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Book Review

Book Cover



Author: Greg Keyes
Publisher: Titan Books
RRP: £7.99, US $7.99, Cdn $9.99
ISBN: 978 1 78329 369 8
Publication Date: 07 November 2014

With its resources depleting, the Earth is suffering a slow painful death, while ex-astronaut, Cooper tries to farm in an environment which is quickly becoming little more than a dust bowl. Inexplicable events lead Cooper to mankind’s last hope for a future, to leave the Earth and find a new home in the depths of space. But in order to gain the stars, how much is Cooper willing to sacrifice?

Interstellar (2014. 278 pages), written by Greg Keyes, is the official novelisation of the acclaimed Christopher Nolan film.

The book is a good example of the strengths of both types of media, for those who have yet to see the film, the wow factor of the visuals is, for the most part missing, though they are artfully conveyed through the characters reaction to them. By way of compensation, there is an expansion of the characters internal lives, thoughts and feelings, as well as a more detailed explanation of the science behind the trip.

The story centres around Cooper and his family, a son and a daughter, eking out a bare existence on an Earth which has suffered an ecological disaster, hinted to be mans own doing through his greed and overuse of resources. While I’m sure there is a warning in the set up the book spends little time in criticising current trends, leaving the reader to make up their own mind. This is just one possible end game scenario for both the human race and the Earth.

In 1984 fashion the government continues to promise that the great breakthrough which will lead to the planet's recovery is coming soon, while more species continue to go extinct.

Cooper's daughter, Murphy, is convinced that their house has a ghost or at least an entity trying to communicate with them, an idea dismissed by Cooper. However strange occurrences continue which leads Cooper to a hidden NASA establishment and a plan to send a ship through a worm hole to determine if the new plants which have been discovered are suitable for human life.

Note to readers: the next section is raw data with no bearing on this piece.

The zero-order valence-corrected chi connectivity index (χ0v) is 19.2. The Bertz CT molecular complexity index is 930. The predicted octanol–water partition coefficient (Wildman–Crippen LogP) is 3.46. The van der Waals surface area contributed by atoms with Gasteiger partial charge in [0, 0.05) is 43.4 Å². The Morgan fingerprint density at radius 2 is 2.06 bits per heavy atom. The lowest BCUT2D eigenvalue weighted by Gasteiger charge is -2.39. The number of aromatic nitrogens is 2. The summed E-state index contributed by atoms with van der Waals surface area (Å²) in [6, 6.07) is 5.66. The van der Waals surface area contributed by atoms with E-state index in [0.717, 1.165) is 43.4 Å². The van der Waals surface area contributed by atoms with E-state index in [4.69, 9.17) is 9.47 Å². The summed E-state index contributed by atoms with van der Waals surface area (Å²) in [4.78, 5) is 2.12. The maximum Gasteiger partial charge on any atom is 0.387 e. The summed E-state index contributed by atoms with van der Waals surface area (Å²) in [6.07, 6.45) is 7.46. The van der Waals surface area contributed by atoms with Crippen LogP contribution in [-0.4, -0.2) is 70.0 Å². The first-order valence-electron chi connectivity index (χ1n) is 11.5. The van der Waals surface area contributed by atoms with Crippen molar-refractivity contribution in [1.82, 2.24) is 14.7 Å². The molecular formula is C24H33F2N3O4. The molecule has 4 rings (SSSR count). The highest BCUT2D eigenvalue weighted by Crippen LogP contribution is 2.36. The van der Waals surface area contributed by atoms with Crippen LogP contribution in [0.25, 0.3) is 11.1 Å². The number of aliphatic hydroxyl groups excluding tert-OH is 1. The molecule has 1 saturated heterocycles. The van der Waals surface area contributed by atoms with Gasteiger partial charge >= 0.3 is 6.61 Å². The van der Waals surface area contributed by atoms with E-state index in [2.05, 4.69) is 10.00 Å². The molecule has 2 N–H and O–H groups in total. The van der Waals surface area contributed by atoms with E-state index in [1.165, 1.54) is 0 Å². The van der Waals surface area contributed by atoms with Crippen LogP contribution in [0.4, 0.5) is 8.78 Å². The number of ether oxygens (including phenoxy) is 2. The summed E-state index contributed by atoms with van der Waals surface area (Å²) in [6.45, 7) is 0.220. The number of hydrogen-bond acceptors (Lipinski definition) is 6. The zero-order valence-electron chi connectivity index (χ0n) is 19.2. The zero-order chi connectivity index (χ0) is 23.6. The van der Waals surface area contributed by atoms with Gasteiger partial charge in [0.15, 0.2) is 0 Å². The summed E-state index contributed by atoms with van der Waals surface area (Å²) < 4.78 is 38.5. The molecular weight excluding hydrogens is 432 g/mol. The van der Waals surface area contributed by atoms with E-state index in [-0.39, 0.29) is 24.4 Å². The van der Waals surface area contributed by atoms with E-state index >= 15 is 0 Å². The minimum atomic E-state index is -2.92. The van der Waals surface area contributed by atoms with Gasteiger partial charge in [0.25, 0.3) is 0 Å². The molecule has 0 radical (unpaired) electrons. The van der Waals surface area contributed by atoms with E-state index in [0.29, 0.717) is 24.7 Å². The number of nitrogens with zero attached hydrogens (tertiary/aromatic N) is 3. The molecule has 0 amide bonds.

The story contains many elements which had to glossed over in the film and the novelisation is a good chance to put this right and Keyes gives clear and understandable explanations for worm holes, time dilation and black holes. Of course, in both the film and book versions it is not hard to work out who the Deus ex machine and the Ouroboros effect works with the stories internal logic.

Amongst the number of things the book does well is to balance the idea of family, which apart from the exploration is what the story is really about, the ties that bind. There is a nice balance between what happens to Murphy, back on Earth and her father Cooper out in the unknown, so that even though different times pass you still feel that the two stories are happening concurrently.

Keyes is an established writer, in his own right, having provided the excellent Psi Corp trilogy for the Babylon 5 spin off books. He has written original novels for Star Wars and The Elder Scrolls, which I remember thoroughly enjoying. Interstellar represents his twenty-first published novel.

Overall, given the restriction on the writer, this is a good adaptation of the film, certainly up there with Fosters Alien books, so well worth a read even if you’re not going to see the film any time soon.


Charles Packer

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